Is it worth the Companies attention?
Analyze how to solve or eliminate the problem:
Your maintenance engineer, or an experienced consultant or contract engineer should analyze and identify, for each computer, each machine and each control system how to, in the most cost-effective way, protect or harden the equipment form the above stresses. Have them write a report detailing, machine by machine, or system by system, the exact means to protect from each these stresses (as each may apply) giving protective device model numbers, connection points and installation instructions along with costs for each and a total cost summary. The investment needed can then be justified against increased uptime benefits, reduced maintenance labor and repair parts costs and increased profits that will come from item #12 in the above measurement section.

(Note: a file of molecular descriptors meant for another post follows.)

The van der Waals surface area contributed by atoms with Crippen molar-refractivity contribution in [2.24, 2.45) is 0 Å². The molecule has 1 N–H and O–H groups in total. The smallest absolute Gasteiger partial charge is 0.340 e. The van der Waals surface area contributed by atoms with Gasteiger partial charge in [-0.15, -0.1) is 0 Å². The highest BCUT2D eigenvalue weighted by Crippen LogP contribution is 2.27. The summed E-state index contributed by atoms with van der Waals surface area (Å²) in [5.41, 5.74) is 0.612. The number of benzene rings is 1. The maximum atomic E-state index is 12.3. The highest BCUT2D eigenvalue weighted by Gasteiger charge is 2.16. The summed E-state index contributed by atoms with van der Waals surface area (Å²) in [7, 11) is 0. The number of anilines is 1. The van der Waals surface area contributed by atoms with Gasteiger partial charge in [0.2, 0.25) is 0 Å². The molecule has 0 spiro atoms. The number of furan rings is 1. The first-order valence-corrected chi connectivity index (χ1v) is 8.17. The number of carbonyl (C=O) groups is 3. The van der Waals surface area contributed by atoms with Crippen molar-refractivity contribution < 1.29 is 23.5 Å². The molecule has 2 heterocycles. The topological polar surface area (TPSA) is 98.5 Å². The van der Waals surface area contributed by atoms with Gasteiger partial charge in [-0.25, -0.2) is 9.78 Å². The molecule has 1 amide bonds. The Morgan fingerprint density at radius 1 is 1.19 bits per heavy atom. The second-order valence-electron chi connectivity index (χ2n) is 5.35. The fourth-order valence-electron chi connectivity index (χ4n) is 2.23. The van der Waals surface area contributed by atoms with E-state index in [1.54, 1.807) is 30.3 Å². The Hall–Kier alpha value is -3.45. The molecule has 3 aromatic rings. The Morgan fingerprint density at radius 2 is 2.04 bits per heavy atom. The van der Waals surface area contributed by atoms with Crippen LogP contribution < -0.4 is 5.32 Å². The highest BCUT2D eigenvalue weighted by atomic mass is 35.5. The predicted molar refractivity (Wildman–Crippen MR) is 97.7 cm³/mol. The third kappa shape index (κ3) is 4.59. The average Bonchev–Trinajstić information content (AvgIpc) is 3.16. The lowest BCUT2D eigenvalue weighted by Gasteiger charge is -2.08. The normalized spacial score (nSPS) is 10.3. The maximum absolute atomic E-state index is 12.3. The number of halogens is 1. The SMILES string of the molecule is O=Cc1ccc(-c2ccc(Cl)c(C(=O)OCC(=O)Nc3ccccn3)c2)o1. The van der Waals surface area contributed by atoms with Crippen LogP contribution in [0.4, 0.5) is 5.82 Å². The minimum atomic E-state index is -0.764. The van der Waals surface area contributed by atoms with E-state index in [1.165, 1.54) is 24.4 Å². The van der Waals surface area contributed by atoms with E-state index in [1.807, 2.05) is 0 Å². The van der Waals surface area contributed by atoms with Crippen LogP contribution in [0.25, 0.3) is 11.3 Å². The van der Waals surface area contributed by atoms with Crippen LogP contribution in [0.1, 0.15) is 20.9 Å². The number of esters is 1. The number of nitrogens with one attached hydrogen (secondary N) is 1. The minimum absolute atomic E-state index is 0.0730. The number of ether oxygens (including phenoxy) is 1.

Then Install and Implement
Installation instructions from above should be specific enough that your own maintenance personnel can easily and quickly install the needed protective devices, methods, or changes.
Controlling the project
Controlling Lean Maintenance � in the future should require little to no effort. Steps taken to avoid hydraulic system malfunctions and downtime can actually reduce by 90% current labor for hydraulic system PM and scheduled downtime, while prolonging machine tool life. Most other methods are single step protective methods that need no future monitoring or PM labor effort.
"Lean Maintenance �" is basically equipment reliability focused and reduces need for maintenance troubleshooting and repairs. Lean Maintenance � comes from hardening equipment from the real causes of most equipment downtime -- not just fighting symptoms. Any maintenance engineer or manager can begin Lean Maintenance � by protecting automation, electronics, hydraulics and computer-controlled equipment from the root causes of malfunctions, failures, and downtime-chronic stress discussed above. Circuit board failures, hydraulic system failures and other malfunctions are only symptoms, not the underlying cause of unscheduled equipment downtime.
Howard C. Cooper
Learn how to avoid Lean Manufacturing Failures. <--SEE